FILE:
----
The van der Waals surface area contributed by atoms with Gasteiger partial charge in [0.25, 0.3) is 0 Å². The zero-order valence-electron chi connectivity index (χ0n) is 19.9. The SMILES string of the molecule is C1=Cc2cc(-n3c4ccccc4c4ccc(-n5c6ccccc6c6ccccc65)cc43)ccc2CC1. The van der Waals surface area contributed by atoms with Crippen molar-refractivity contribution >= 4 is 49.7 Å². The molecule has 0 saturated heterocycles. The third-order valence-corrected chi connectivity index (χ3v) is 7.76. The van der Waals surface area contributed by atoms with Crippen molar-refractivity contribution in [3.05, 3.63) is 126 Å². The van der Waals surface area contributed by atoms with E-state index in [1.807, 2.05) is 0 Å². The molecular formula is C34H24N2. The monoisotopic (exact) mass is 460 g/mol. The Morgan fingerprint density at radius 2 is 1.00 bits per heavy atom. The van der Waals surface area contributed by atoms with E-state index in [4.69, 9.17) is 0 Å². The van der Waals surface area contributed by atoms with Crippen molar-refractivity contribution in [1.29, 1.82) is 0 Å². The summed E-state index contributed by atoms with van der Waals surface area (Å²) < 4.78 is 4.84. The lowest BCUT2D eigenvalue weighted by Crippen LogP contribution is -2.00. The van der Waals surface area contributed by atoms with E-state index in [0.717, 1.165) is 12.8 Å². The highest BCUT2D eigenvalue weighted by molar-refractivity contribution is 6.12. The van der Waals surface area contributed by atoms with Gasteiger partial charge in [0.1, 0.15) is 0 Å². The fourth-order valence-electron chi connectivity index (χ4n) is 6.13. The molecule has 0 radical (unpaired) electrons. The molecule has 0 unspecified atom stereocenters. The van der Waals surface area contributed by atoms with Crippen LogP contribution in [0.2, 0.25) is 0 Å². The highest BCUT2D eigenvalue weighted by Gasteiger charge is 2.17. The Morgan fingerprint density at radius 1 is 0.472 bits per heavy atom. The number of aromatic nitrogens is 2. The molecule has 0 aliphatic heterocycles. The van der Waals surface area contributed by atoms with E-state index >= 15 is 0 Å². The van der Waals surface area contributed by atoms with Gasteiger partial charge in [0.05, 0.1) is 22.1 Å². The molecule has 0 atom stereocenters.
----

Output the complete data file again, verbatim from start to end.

The van der Waals surface area contributed by atoms with Gasteiger partial charge in [0.25, 0.3) is 0 Å². The zero-order valence-electron chi connectivity index (χ0n) is 19.9. The SMILES string of the molecule is C1=Cc2cc(-n3c4ccccc4c4ccc(-n5c6ccccc6c6ccccc65)cc43)ccc2CC1. The van der Waals surface area contributed by atoms with Crippen molar-refractivity contribution >= 4 is 49.7 Å². The molecule has 0 saturated heterocycles. The third-order valence-corrected chi connectivity index (χ3v) is 7.76. The van der Waals surface area contributed by atoms with Crippen molar-refractivity contribution in [3.05, 3.63) is 126 Å². The van der Waals surface area contributed by atoms with E-state index in [1.807, 2.05) is 0 Å². The molecular formula is C34H24N2. The monoisotopic (exact) mass is 460 g/mol. The Morgan fingerprint density at radius 2 is 1.00 bits per heavy atom. The van der Waals surface area contributed by atoms with E-state index in [4.69, 9.17) is 0 Å². The van der Waals surface area contributed by atoms with Crippen molar-refractivity contribution in [1.29, 1.82) is 0 Å². The summed E-state index contributed by atoms with van der Waals surface area (Å²) < 4.78 is 4.84. The lowest BCUT2D eigenvalue weighted by Crippen LogP contribution is -2.00. The van der Waals surface area contributed by atoms with E-state index in [0.717, 1.165) is 12.8 Å². The highest BCUT2D eigenvalue weighted by molar-refractivity contribution is 6.12. The van der Waals surface area contributed by atoms with Gasteiger partial charge in [0.1, 0.15) is 0 Å². The fourth-order valence-electron chi connectivity index (χ4n) is 6.13. The molecule has 0 radical (unpaired) electrons. The molecule has 0 unspecified atom stereocenters. The van der Waals surface area contributed by atoms with Crippen LogP contribution in [0.2, 0.25) is 0 Å². The highest BCUT2D eigenvalue weighted by Gasteiger charge is 2.17. The Morgan fingerprint density at radius 1 is 0.472 bits per heavy atom. The number of aromatic nitrogens is 2. The molecule has 0 aliphatic heterocycles. The van der Waals surface area contributed by atoms with E-state index >= 15 is 0 Å². The van der Waals surface area contributed by atoms with Gasteiger partial charge in [0.05, 0.1) is 22.1 Å². The molecule has 0 atom stereocenters.